Anoka County cities remove ash trees ahead of emerald ash borer invasion

  • Article by: SHANNON PRATHER , Star Tribune
  • Updated: March 5, 2013 - 10:08 PM

Pre-emptive action aims for a gradual transition to new kinds of trees, but is hard for homeowners.


A St. Paul public works crew conducted a structured cutting down of boulevard ash trees near the intersection of Reaney Avenue and Van Dyke Street in 2011 to combat the spread of the emerald ash beetle. North-metro cities are dealing with the same issue this spring.

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Not everyone can have a maple.

That’s one of the realities for homeowners who have ash trees removed and replaced as Anoka County cities deal pre-emptively with the threat of an emerald ash borer invasion.

Cities are gradually cutting down ash trees on boulevards and parks and replacing them in order to prevent the borer from quickly denuding the landscape. To avert a threat from future pests, the replacements have to be a healthy mix of oaks, lindewoods, hackberries and maples. So ... not everyone can have a maple.

Several cities are starting their seasonal ash-tree removal and replacement efforts this month. Lino Lakes crews will cut down 300 parks and wetland trees. Blaine crews will chop down 75 boulevard trees and 100 parks trees.

No infestations have been discovered in Anoka County, but scientists have found emerald ash borers in northern Ramsey County, so it’s just a matter of time, Blaine and Lino Lakes officials say.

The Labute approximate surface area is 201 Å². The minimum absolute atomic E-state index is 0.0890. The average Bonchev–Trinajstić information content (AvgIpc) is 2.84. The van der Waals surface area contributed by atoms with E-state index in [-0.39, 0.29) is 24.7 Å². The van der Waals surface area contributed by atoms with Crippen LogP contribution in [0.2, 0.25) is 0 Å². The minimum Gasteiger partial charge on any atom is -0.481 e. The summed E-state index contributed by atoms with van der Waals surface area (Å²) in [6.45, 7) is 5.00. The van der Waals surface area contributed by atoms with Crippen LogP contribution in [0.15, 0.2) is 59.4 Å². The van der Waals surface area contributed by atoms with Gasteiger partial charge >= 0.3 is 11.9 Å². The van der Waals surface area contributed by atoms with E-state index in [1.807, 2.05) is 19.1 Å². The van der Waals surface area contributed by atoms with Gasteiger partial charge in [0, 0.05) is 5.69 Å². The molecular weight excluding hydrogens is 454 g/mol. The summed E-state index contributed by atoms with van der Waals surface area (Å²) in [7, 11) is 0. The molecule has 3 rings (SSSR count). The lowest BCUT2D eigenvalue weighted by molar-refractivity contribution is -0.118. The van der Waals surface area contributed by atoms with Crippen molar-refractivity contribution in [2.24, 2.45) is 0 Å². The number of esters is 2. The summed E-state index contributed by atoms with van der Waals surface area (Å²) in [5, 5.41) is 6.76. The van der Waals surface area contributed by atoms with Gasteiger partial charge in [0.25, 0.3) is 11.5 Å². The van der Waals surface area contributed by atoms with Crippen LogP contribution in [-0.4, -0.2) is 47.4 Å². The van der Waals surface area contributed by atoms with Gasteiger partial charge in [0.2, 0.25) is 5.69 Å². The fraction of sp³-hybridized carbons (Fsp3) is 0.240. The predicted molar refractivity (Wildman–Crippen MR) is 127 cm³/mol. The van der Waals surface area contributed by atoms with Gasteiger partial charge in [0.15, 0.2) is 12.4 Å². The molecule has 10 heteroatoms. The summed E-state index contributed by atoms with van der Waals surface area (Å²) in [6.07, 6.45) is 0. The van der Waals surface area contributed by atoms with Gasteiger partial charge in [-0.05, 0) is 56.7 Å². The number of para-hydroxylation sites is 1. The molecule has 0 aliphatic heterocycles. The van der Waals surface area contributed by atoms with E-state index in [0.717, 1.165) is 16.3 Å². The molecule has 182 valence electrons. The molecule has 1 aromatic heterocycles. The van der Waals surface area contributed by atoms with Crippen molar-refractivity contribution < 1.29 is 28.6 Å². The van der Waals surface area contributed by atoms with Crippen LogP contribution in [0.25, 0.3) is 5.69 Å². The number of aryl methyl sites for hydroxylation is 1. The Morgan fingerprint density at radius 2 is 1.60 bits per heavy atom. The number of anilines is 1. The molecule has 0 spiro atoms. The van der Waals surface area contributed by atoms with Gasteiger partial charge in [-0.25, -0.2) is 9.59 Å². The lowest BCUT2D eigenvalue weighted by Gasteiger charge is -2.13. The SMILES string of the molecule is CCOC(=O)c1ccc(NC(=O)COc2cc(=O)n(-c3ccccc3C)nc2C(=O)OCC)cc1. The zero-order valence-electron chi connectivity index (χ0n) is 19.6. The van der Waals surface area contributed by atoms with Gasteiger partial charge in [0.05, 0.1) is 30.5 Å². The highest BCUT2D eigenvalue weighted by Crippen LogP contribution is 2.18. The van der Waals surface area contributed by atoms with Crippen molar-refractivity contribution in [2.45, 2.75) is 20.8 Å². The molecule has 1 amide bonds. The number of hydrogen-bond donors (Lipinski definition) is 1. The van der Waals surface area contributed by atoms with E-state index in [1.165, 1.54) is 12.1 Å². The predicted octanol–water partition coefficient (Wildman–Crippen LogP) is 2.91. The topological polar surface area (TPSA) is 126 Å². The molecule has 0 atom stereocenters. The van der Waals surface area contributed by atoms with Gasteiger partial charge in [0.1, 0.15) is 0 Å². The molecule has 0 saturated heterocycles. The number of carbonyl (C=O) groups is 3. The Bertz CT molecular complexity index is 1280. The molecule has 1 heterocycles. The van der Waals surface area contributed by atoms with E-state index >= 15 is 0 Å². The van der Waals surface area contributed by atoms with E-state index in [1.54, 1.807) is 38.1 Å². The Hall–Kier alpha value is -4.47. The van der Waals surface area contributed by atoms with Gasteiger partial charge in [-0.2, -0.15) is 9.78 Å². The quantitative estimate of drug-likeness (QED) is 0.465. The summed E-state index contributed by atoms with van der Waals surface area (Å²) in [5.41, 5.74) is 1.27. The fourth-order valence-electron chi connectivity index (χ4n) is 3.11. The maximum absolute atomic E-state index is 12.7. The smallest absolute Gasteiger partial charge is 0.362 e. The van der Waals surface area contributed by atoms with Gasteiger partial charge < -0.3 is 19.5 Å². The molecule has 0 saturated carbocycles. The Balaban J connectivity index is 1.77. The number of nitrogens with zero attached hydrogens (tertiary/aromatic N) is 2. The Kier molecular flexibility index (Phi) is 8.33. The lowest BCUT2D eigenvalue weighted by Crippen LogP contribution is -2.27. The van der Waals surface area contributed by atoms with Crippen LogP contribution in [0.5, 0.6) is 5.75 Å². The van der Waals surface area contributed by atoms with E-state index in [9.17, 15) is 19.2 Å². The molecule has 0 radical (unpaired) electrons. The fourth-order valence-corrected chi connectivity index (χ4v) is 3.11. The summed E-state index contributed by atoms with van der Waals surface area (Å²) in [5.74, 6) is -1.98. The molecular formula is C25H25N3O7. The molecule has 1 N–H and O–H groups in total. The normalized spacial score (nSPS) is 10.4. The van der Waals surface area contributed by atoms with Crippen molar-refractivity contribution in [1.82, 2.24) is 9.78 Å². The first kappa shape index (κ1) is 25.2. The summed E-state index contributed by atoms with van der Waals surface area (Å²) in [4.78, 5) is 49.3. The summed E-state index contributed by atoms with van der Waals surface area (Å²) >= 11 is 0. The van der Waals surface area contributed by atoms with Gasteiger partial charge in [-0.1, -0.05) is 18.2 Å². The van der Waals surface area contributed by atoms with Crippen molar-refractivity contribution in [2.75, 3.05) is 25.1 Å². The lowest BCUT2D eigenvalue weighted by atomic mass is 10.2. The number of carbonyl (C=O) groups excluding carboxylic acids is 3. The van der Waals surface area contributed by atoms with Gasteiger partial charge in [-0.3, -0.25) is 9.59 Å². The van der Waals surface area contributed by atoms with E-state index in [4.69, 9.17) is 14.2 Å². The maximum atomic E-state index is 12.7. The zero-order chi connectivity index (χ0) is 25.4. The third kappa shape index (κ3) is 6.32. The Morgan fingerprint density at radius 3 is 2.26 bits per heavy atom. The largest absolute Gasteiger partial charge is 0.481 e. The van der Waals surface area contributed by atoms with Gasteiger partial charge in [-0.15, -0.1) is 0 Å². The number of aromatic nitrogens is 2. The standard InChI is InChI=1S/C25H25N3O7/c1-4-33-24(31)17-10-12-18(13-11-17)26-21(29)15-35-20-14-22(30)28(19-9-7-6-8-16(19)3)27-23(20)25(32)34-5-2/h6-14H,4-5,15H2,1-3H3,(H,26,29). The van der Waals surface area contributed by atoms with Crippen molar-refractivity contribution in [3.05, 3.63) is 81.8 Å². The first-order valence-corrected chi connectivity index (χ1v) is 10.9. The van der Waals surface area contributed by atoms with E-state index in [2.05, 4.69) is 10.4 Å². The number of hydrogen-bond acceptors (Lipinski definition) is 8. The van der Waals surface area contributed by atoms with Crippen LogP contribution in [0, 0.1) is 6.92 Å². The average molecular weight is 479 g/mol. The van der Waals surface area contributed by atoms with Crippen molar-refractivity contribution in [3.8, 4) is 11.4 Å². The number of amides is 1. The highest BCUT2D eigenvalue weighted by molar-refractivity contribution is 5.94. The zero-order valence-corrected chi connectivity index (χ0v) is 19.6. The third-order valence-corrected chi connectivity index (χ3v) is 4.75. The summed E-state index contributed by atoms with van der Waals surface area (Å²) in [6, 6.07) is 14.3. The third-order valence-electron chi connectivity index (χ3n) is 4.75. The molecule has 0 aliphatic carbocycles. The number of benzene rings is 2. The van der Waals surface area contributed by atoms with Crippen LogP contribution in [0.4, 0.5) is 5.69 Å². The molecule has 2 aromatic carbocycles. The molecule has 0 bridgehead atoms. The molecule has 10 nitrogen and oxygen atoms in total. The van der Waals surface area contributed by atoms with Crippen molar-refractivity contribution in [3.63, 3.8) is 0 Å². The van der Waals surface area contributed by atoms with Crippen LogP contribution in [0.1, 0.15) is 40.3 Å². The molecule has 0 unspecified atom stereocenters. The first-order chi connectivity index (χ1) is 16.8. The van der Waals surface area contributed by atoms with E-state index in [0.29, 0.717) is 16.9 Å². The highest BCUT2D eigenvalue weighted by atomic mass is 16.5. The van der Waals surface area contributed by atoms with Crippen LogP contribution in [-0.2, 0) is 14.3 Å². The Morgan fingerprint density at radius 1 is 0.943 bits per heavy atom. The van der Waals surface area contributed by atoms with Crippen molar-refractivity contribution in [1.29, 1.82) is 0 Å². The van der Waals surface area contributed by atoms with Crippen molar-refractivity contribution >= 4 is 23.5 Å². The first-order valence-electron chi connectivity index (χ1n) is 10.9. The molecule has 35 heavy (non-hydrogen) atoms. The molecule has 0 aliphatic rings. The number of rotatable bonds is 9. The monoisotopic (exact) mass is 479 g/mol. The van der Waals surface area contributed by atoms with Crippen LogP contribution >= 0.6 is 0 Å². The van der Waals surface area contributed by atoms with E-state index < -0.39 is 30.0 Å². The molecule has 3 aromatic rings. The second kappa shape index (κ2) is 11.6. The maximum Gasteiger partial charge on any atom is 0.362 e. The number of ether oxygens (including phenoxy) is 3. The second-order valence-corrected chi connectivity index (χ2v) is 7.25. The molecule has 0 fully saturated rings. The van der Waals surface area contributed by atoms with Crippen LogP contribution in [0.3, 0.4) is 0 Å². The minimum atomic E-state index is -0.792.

Most residents grasp the realities of preventive thinning to thwart the insect invasion. Where Blaine residents have been less understanding is when they learn they don’t get to pick their replacement tree after city crews remove an ash from their ­boulevard, said Blaine Parks Department supervisor and forester Marc Shippee.

Everyone wants a maple, Shippee said.

After seeing Dutch elm disease and now emerald ash borers scar streetscapes, cities can’t capitulate on this issue, Shippee said.

“One of the goals is to increase the diversity of the tree population in the future. When something comes through again, it will have much less of an impact if we get away from the monoculture of trees,” Shippee said.

Blaine residents who opt for a free replacement will receive one of a variety of trees including hackberries, elms, maples, lindenwoods or honey locusts. Still, about one-third of Blaine residents choose not to replace their boulevard tree, Shippee said.

Blaine has removed as many as 700 ash trees from boulevards and parks since the emerald ash borer became a threat.

With an estimated 3,000 to 5,000 ashes along boulevards and another 8,000 to 10,000 on city parkland, Blaine crews will slowly remove trees over the next decade. The city cuts down and replaces two or three ash trees along a city block or in a park area.

“Then we don’t go back for five years,” Shippee explained. “With Dutch Elm, neighborhoods were transformed overnight. All trees were removed and it looked like a bomb hit it. This way, we are slowly transitioning the street canopy over the next 10 to 15 years.”

In Lino Lakes, crews will be working in Country Lakes Park and South Reshanau Lakes Estates open space area. The 300 ash trees slated for removal are mostly wild, said Marty Asleson, Lino Lakes environmental coordinator.

“Some of these are wetland trees. They are poor form, leaning and twisting and have deficiencies. We would never treat them,” Asleson said.

According to a recent inventory, there are about 900 ash trees on city land and along boulevards.

Lino Lakes plans to treat certain high-value ash trees in parks and along boulevards to protect them.

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